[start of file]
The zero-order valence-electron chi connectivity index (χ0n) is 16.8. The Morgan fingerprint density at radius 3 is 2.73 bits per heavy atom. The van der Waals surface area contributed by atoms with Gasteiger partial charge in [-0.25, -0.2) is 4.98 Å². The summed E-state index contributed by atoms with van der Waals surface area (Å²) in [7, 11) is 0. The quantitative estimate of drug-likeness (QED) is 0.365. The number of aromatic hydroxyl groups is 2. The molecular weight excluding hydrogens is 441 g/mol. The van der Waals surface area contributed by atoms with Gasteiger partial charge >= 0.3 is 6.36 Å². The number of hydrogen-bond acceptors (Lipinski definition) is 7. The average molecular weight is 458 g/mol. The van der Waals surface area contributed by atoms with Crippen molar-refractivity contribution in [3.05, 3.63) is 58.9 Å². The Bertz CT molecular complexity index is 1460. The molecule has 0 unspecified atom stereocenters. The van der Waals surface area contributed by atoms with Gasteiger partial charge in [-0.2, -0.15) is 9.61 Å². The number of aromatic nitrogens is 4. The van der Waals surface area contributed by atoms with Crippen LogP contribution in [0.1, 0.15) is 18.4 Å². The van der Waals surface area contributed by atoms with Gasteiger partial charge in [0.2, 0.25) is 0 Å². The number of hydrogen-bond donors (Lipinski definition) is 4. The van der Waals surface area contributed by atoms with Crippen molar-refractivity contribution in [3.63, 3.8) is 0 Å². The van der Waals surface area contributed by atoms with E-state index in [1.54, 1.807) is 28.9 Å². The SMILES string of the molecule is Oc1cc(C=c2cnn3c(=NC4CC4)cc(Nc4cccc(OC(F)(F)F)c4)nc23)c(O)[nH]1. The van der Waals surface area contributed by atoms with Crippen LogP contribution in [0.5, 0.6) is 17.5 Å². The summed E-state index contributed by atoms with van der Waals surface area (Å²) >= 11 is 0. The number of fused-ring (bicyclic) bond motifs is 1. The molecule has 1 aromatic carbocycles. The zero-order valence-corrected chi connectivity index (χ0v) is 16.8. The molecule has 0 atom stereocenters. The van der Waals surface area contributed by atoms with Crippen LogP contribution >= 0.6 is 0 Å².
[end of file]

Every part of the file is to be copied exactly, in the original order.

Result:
The zero-order valence-electron chi connectivity index (χ0n) is 16.8. The Morgan fingerprint density at radius 3 is 2.73 bits per heavy atom. The van der Waals surface area contributed by atoms with Gasteiger partial charge in [-0.25, -0.2) is 4.98 Å². The summed E-state index contributed by atoms with van der Waals surface area (Å²) in [7, 11) is 0. The quantitative estimate of drug-likeness (QED) is 0.365. The number of aromatic hydroxyl groups is 2. The molecular weight excluding hydrogens is 441 g/mol. The van der Waals surface area contributed by atoms with Gasteiger partial charge >= 0.3 is 6.36 Å². The number of hydrogen-bond acceptors (Lipinski definition) is 7. The average molecular weight is 458 g/mol. The van der Waals surface area contributed by atoms with Crippen molar-refractivity contribution in [3.05, 3.63) is 58.9 Å². The Bertz CT molecular complexity index is 1460. The molecule has 0 unspecified atom stereocenters. The van der Waals surface area contributed by atoms with Gasteiger partial charge in [-0.2, -0.15) is 9.61 Å². The number of aromatic nitrogens is 4. The van der Waals surface area contributed by atoms with Crippen LogP contribution in [0.1, 0.15) is 18.4 Å². The van der Waals surface area contributed by atoms with Gasteiger partial charge in [0.2, 0.25) is 0 Å². The number of hydrogen-bond donors (Lipinski definition) is 4. The van der Waals surface area contributed by atoms with Crippen molar-refractivity contribution in [3.63, 3.8) is 0 Å². The van der Waals surface area contributed by atoms with E-state index in [1.54, 1.807) is 28.9 Å². The SMILES string of the molecule is Oc1cc(C=c2cnn3c(=NC4CC4)cc(Nc4cccc(OC(F)(F)F)c4)nc23)c(O)[nH]1. The van der Waals surface area contributed by atoms with Crippen LogP contribution in [0.5, 0.6) is 17.5 Å². The summed E-state index contributed by atoms with van der Waals surface area (Å²) >= 11 is 0. The number of fused-ring (bicyclic) bond motifs is 1. The molecule has 1 aromatic carbocycles. The zero-order valence-corrected chi connectivity index (χ0v) is 16.8. The molecule has 0 atom stereocenters. The van der Waals surface area contributed by atoms with Crippen LogP contribution >= 0.6 is 0 Å².